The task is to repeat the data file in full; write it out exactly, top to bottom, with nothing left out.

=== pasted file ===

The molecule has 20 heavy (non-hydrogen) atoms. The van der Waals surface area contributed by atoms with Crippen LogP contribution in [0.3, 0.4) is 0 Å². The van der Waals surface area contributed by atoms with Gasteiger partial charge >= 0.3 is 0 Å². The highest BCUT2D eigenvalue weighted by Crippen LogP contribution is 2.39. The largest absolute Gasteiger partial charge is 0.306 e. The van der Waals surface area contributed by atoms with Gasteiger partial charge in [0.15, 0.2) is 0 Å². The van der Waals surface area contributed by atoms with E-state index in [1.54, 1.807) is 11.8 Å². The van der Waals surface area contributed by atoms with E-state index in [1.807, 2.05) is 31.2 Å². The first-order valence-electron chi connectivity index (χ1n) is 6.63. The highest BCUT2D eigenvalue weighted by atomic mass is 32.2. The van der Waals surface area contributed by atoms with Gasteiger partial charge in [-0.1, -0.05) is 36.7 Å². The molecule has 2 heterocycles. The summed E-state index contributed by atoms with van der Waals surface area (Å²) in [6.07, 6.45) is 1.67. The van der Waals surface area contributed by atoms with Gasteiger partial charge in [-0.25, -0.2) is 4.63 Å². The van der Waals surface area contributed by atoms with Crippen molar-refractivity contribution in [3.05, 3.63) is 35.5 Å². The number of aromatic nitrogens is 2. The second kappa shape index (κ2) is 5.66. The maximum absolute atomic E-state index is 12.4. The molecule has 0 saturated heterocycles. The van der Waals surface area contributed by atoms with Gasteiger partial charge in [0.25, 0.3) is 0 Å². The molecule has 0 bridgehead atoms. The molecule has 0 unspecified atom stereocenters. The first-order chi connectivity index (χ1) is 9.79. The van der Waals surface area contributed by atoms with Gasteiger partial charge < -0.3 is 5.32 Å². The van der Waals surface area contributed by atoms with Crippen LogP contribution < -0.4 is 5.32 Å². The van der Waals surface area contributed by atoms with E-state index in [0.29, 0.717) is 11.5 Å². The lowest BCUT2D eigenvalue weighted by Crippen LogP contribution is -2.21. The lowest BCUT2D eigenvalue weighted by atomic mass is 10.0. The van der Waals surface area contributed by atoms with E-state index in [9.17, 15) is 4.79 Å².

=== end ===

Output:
The molecule has 20 heavy (non-hydrogen) atoms. The van der Waals surface area contributed by atoms with Crippen LogP contribution in [0.3, 0.4) is 0 Å². The van der Waals surface area contributed by atoms with Gasteiger partial charge >= 0.3 is 0 Å². The highest BCUT2D eigenvalue weighted by Crippen LogP contribution is 2.39. The largest absolute Gasteiger partial charge is 0.306 e. The van der Waals surface area contributed by atoms with Gasteiger partial charge in [0.15, 0.2) is 0 Å². The van der Waals surface area contributed by atoms with E-state index in [1.54, 1.807) is 11.8 Å². The van der Waals surface area contributed by atoms with E-state index in [1.807, 2.05) is 31.2 Å². The first-order valence-electron chi connectivity index (χ1n) is 6.63. The highest BCUT2D eigenvalue weighted by atomic mass is 32.2. The van der Waals surface area contributed by atoms with Gasteiger partial charge in [-0.1, -0.05) is 36.7 Å². The molecule has 2 heterocycles. The summed E-state index contributed by atoms with van der Waals surface area (Å²) in [6.07, 6.45) is 1.67. The van der Waals surface area contributed by atoms with Gasteiger partial charge in [-0.25, -0.2) is 4.63 Å². The van der Waals surface area contributed by atoms with Crippen molar-refractivity contribution in [3.05, 3.63) is 35.5 Å². The number of aromatic nitrogens is 2. The second kappa shape index (κ2) is 5.66. The maximum absolute atomic E-state index is 12.4. The molecule has 0 saturated heterocycles. The van der Waals surface area contributed by atoms with Gasteiger partial charge in [0.25, 0.3) is 0 Å². The molecule has 0 bridgehead atoms. The molecule has 0 unspecified atom stereocenters. The first-order chi connectivity index (χ1) is 9.79. The van der Waals surface area contributed by atoms with Gasteiger partial charge < -0.3 is 5.32 Å². The van der Waals surface area contributed by atoms with Crippen LogP contribution < -0.4 is 5.32 Å². The van der Waals surface area contributed by atoms with E-state index in [0.29, 0.717) is 11.5 Å². The lowest BCUT2D eigenvalue weighted by Crippen LogP contribution is -2.21. The lowest BCUT2D eigenvalue weighted by atomic mass is 10.0. The van der Waals surface area contributed by atoms with E-state index in [9.17, 15) is 4.79 Å².